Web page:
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Blow on a Dead Man's Embers by Mari…
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Blow on a Dead Man's Embers

by Mari Strachan

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Showing 5 of 5
number 2: [De laatste vonken] by [[Mari Strachan]], english title [Blow on a dead man's embers]. An emotional story about a husband suffering from his experiences in the first World War. His wife can not accept how he changed and searches, sometimes beyond the acceptable in those days, for the reasons.
I do have mixed feelings about this book:
First there is the brilliantly depicted atmosphere in the book which is already dual:
we get a good insight in family relations, more specific between husband and wife, the evocation of the problems, the social situation, the psychological wounds caused by the war, the unlimited love ... and the "paranormal" or "extranormal" aspects in the mind of the main character. For me they are meant to give us, readers, the feeling that in the psyche of mankind there is more then we know, or that we knew in that time.
This positive viewpoint is then nuanced by the author who surely also wants to tell us that war is a horror, that men and women can be cruel for one another, that family is not always a blessing and that people do not always have the best intentions.
As in her first book, Mari Strachan is very good in this atmospheric descriptions: the light, the noises, the perfumes of flowers, the dust caused by woodcarving ..
My mixed feelings are provoked by the other aspect of a novel: not the subject but the form, the writing style and story build up. And here i can not be as positive. It is slow, almighty slow. At first it seems smart, each very brief chapter goes so slow, but every change of chapter gives also a jump in time, sometimes just the next morning, sometimes more and in one odd occasion partially a flashback on the night before.
But that's all, there is nothing more. The expected suspense on what provokes the behaviour of the husband is so clear that you can see it coming from a distance. Even when you think, oh this was not all, there is a second drama building up, it ends so predictable ...
So, wrapping up, this book is very good for me because i like careful settings, i like well described characters, and i like very much good descriptions of what goes around in peoples heads. Added to this comes the good illustration of Celtic traditions disappearing in the need to integrate in England for the Welshmen. But it's not a brilliant book due to it being too slow and too predictable.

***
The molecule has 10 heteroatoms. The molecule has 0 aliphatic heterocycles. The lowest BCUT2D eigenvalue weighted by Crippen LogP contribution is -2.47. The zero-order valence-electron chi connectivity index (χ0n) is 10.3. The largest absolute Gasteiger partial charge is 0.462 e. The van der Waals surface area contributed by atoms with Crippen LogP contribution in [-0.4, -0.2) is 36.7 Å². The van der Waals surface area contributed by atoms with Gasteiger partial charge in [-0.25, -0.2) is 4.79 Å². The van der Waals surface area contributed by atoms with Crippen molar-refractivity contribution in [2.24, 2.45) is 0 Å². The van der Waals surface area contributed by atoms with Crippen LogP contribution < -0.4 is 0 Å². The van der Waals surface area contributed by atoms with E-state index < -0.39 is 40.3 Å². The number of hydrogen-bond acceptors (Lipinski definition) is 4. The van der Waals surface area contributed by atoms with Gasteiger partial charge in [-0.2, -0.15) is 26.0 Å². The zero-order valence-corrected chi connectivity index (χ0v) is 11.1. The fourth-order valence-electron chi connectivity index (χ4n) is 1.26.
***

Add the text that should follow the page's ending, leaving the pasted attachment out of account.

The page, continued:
[The earth hums in B flat], the debut of Mari Strachan, was better. ( )
1 vote Lunarreader | Jan 13, 2013 |
Blow on a Dead Man's Embers is set in Wales in 1921. Non Davies is the main character and her husband, Davey, has started to have flashbacks to his time in the war, which involve him hiding under the kitchen table and shouldering an imaginary rifle. Non decides to try to find out what has brought these episodes on three years after he returned home.

This is one of those rare books that comes along every so often that I just find so beautifully written. The writing has a lyrical feel to it, and is so completely evocative of time and place that I found myself reading the dialogue in my head in a Welsh accent.

The characterisations are superb too. Non and her family are brilliantly drawn, and then there is also the busybody neighbour, Maggie Ellis, who is so well portrayed, and Catherine Davies, Davey's mother who is a rather unpleasant woman. The characters came alive for me and were very much three-dimensional.

I found myself savouring every single word of this brilliant book. It's a book that is driven by characters and place, rather than plot, and I became totally immersed in the whole thing whilst I was reading it.

I'm definitely going to read Mari Strachan's first novel now, and I hope she carries on producing works of such greatness. ( )
1 vote nicx27 | Mar 11, 2012 |
It is 1921 and Non (Rhiannon) Davies is one of the lucky ones. Her husband has returned from the Great War but not all injuries are physical and he is no longer the man she once knew. Stepmother to his two children from a previous marriage, with an adopted child, a nephew, in-laws and neighbours who all need something from her can she manage to find a way to get her husband back. Mari Strachan has created a vivid picture of post war Wales. Non is a believable and strong protagonist; the secondary characters are fully realised and the life and times ring true.

I loved this novel. Mari Strachan has obviously done her research and the pace and style of her writing is perfect at creating a slice of life. This is an emotional piece of work and, for a subject that could be harrowing, she has included enough light and shade; touches of humour and believable characters that it deserves the full five stars I am giving it. Simply wonderful! ( )
3 vote calm | Feb 16, 2012 |
Full of feeling.

I loved The Earth Hums in B Flat and could see the resemblance in this book, with the emotional descriptions of Davey's fearful episodes after his return from WWI. Mari Strachan seems to be particularly good at this type of writing.